The implications of perceptual speed capabilities are not just about the design of the results themselves but also about the amount of visual clutter that the search user is presented with, typically a stack of filters on the left of the screen and various other options presented on the right of the screen. In another recent paper Olivia Foulds and Dawn Wood on the implications for tactical warfare situations

“Our results found that clutter of any kind causes negative effects on a user’s search performance and subjective feelings. This suggests that regardless of the content, if it visually has to be processed, performance degrades. This reaffirms work that demonstrated how peripherally viewed distracting objects can overload cognition even without direct gaze, leading to a bottleneck that impairs object perception.”

It would be very useful to have a reliable perceptual speed test but until we do it remains important to be aware of the implications of perceptual speed and to be aware of them when conducting usability tests. It could be that the outcomes of these tests are being biased because the test subjects have widely differing capabilities of perceptual speed that neither they nor the test moderators are aware of.

Perceptual speed, working memory and inhibitory attention

The situation is further complicated by the fact that being able to use search interfaces effectively is not just function of perceptual speed but also of working memory and of inhibitory attention control. Inhibitory attention refers to someone’s ability to ignore (or inhibit attention to) stimuli that are not relevant to the task at hand. These issues are discussed in detail in papers by Adele Diamond and by Jamie Arguello and Bogeum Choi. I would also recommend a Master’s thesis [45pp download] by Lauren Turpin entitled Vertical Search Behavior and Preference of Users with Different Visual Memory and Perceptual Speed Abilities, which she undertook under the supervision of Jamie Arguello.

Perceptual speed and stopping distance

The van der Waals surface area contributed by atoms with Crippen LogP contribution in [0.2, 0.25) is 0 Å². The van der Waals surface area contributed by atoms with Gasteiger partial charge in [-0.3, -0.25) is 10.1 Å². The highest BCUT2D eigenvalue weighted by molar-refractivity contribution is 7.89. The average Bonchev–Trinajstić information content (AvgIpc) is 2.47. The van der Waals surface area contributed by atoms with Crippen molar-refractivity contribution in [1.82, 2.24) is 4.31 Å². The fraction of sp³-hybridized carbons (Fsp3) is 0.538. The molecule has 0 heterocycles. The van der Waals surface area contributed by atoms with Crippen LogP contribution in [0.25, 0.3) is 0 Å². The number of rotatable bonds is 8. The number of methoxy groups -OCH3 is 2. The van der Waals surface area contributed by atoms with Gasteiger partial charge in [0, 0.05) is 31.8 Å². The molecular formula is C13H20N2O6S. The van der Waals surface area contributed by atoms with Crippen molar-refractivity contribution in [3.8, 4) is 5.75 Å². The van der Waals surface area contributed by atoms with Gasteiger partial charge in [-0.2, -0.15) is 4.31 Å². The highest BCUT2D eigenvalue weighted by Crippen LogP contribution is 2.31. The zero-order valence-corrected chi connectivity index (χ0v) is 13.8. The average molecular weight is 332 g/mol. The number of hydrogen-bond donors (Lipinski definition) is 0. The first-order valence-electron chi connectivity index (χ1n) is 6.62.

There is always time pressure on a search, and the idea that a user works through each item in turn, assesses its relevance and then moves on to the next item is not realistic. As a result, another factor to take into account is the extent to which perceptual speed has an impact on stopping distance. This is the number of results examined before the user either runs out of time or decides that the results are now starting to show significantly lower levels of relevance so there is no point in continuing. For users who find the process of scanning slow or difficult they may decide to abandon reviewing the results through what might be regarded as cognitive tiredness. This highlights the benefits of taking a cognitive rather than mechanistic approach to optimising search performance

 The implications for search user interface design

The wider issue about these challenges is that so much of information retrieval and enterprise search development is focused on the matching of a query to an index and nominally presenting the most relevant documents as far towards the top of a results list as possible. That is of course a very valid and important objective but assumes a degree of optimum cognitive performance and subject knowledge that is arguably unreal and certainly highly variable. This also brings into play the issue about the extent to which a search user with some degree of dyslexia (it is a spectrum cognitive disorder) will have a slower perceptual speed, compounding their difficulties in using search applications. When you also take into account recent research on the difficulties that users experience in interpreting documents you will understand why I recommend that specifying search functionality should start with a consideration of how the results are going to be displayed in the user interface.


Martin White